Grace is an alum of the URJ's JewV'Nation Fellowship LGBTQIA cohort. Our writer sat down with Grace to talk about gender and Judaism.
The winds of change are blowing through Israel these days. This week the so-called “coalition for change” presented its new government to President Reuven Rivlin, ousting Benjamin Netanyahu after 12 consecutive years as Israel’s Prime Minister.
Jake Cohen’s debut cookbook, jew-ish: Reinvented Recipes from a Modern Mensch (HMH), is a New York Times bestseller. Jake is a former food staffer at Saveur, food editor of Tasting Table and Time Out New York, and most recently the editorial and test kitchen director of FeedFeed (@thefeedfeed).
Eva needed to socially transition to live full-time as a girl. Our hope is that more and more people will join together to expand the network of supportive communities until transgender people are no longer shunned by society.
As my sophomore spring was coming to a close, I was preparing to return to Harlam for my third summer on staff and first on the Leadership Team.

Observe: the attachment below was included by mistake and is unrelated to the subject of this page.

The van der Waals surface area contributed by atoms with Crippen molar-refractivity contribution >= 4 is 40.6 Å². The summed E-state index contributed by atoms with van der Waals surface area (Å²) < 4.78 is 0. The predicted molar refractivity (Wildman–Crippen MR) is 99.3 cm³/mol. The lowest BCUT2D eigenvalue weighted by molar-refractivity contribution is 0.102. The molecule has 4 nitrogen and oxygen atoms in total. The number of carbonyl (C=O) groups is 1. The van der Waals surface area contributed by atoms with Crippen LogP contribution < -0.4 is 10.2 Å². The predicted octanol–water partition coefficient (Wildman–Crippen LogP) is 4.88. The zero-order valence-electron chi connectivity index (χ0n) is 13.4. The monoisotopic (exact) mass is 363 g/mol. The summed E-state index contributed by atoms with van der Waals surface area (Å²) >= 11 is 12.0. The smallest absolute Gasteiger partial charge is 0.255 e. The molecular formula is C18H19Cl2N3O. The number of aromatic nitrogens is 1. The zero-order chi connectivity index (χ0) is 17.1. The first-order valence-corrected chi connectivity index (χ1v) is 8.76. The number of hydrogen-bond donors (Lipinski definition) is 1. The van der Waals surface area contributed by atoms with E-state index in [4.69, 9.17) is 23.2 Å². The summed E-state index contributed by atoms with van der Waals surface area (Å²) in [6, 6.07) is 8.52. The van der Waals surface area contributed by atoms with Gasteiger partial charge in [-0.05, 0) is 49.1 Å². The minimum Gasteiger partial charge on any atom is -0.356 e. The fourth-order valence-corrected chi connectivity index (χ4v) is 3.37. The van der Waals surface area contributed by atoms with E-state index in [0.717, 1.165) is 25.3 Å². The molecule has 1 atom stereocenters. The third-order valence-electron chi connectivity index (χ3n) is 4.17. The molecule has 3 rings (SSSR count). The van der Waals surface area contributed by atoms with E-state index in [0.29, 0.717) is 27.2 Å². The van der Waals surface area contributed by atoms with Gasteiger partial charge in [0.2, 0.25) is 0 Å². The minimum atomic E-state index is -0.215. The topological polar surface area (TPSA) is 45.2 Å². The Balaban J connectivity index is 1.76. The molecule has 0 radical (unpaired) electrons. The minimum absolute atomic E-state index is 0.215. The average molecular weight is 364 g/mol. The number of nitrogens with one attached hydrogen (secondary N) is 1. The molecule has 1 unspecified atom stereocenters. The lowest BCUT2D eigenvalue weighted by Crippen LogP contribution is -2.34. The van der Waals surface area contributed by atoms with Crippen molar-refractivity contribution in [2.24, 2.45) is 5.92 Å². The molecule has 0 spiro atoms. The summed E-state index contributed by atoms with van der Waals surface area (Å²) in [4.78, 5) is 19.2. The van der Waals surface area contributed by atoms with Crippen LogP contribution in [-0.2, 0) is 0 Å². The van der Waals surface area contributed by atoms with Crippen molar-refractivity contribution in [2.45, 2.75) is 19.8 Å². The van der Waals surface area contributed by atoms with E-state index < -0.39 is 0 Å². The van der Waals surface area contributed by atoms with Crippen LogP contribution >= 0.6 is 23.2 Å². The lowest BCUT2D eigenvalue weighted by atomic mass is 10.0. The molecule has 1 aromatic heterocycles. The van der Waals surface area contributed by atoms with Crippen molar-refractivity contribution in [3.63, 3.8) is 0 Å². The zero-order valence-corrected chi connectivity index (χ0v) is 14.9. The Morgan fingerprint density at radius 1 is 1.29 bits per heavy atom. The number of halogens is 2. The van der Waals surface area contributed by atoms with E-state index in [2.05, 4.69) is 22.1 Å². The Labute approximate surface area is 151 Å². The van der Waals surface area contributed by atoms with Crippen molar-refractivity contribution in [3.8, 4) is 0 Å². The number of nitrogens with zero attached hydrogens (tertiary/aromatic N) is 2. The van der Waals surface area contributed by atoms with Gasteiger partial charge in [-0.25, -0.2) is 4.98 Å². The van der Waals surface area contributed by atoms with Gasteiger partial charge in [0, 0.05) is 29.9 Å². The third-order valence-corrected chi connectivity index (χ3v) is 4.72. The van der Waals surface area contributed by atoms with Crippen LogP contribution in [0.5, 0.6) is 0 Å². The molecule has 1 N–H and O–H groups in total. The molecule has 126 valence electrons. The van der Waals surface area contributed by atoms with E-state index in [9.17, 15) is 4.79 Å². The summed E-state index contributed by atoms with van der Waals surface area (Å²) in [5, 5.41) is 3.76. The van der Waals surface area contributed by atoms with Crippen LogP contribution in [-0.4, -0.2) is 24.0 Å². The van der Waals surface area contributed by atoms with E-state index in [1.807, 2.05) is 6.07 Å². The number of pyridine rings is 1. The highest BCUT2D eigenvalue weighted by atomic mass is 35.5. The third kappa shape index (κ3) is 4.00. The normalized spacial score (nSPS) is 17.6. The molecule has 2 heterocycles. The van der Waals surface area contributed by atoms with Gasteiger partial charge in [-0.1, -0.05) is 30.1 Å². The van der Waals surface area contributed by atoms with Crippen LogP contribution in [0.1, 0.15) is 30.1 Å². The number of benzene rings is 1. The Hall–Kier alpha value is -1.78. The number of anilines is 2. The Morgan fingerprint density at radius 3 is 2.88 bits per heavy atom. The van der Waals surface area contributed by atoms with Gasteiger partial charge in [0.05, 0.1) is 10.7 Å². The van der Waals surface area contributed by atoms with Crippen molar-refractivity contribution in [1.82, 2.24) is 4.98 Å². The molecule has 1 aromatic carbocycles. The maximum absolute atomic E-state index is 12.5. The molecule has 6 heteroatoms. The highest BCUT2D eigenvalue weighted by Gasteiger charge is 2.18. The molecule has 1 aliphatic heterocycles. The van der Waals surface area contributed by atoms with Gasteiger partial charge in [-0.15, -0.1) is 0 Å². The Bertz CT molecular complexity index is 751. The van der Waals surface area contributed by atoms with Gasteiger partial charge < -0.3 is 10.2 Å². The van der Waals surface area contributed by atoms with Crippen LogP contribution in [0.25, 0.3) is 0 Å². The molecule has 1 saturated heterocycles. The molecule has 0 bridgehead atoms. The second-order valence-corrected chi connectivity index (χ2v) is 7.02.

Judaism is a religion, but it is also a practice. I choose to practice my Judaism by expressing my love for the Jewish people and my becoming one of them. I practice by immersing myself in Jewish wisdom and participating in the conversation of Jewish philosophy.
When my dream came true, and I was accepted to a PhD program at Harvard, I expected to struggle at times as a Zionist and former IDF officer.
This prayer from Birkot HaShachar, the traditional morning blessings, reminds us to be grateful when we awake for every day.
Much of the rhetoric coming out of an American understanding of the Israeli-Palestinian interrelationship seriously lacks nuance. Nuance is cavalierly sacrificed on the altar of the soundbite and the hashtag. Those who preach liberal politics and tolerance based on their American experience seem unwilling to understand the complexity of the Israeli-Palestinian conflict.